Nord Stream Sean Gallup/Getty Images

Excesiva prisa alemana por el Nord Stream 2

BRATISLAVA – En ocasiones todos podemos ser víctimas de engaño; es lo que le sucederá a la Unión Europea si aprueba el proyecto Nord Stream 2, que prevé duplicar el suministro de gas natural desde Rusia a Alemania a través del Báltico. Las cinco empresas europeas incluidas en el proyecto (cada una de ellas con una participación del 10%) afirman que su sociedad con la empresa rusa Gazprom (dueña del 50% restante) es una iniciativa comercial como cualquier otra. Pero es algo mucho más peligroso que eso.

Hace una década, cuando se anunció el acuerdo para la construcción del primer gasoducto Nord Stream, el entonces primer ministro de Polonia, Radek Sikorski, comparó el proyecto con el pacto Molotov‑Ribbentrop de 1939 (el tratado de no agresión entre la Alemania hitlerista y la Unión Soviética estalinista). Cuando la UE suscribió el acuerdo, a Sikorski lo acusaron de exagerar grotescamente.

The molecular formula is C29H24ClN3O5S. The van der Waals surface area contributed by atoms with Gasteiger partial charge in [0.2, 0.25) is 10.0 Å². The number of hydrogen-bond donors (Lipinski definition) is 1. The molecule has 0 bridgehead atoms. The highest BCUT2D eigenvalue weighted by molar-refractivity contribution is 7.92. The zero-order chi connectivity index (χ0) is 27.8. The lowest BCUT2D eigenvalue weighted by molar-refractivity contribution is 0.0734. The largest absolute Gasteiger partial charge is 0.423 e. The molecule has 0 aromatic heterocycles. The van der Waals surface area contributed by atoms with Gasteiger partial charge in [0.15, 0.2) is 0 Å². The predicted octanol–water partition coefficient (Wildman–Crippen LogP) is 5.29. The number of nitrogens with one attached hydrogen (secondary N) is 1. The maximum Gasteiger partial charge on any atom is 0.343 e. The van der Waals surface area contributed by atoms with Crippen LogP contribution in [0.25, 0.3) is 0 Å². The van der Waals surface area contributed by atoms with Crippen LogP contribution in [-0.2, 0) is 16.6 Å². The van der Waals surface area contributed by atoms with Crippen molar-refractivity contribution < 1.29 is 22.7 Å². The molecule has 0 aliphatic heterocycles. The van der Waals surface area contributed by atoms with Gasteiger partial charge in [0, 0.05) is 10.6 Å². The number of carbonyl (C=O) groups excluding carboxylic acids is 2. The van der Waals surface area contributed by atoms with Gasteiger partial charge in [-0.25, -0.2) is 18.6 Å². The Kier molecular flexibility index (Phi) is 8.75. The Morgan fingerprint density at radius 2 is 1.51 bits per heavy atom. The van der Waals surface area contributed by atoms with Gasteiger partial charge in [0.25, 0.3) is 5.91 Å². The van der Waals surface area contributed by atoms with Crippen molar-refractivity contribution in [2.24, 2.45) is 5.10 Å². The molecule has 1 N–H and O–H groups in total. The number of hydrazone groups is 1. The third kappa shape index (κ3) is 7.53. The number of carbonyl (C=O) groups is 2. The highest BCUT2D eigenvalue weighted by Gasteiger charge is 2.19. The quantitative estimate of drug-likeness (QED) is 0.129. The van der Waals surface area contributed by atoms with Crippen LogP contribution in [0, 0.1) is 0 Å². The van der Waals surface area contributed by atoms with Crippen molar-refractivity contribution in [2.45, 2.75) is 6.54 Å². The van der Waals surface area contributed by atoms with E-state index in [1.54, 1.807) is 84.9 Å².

Hoy, después de la anexión rusa de Crimea y mientras desde Moscú se sigue desvirtuando la soberanía ucraniana, la comparación de Sikorski no parece tan desmesurada. La realidad es que Gazprom se está convirtiendo cada vez más en una herramienta (además de fuente de ingresos) de la política del Kremlin, que ha usado reiteradamente el suministro de gas como medio de extorsión política; en particular, para mantener a raya a repúblicas exsoviéticas como Ucrania.

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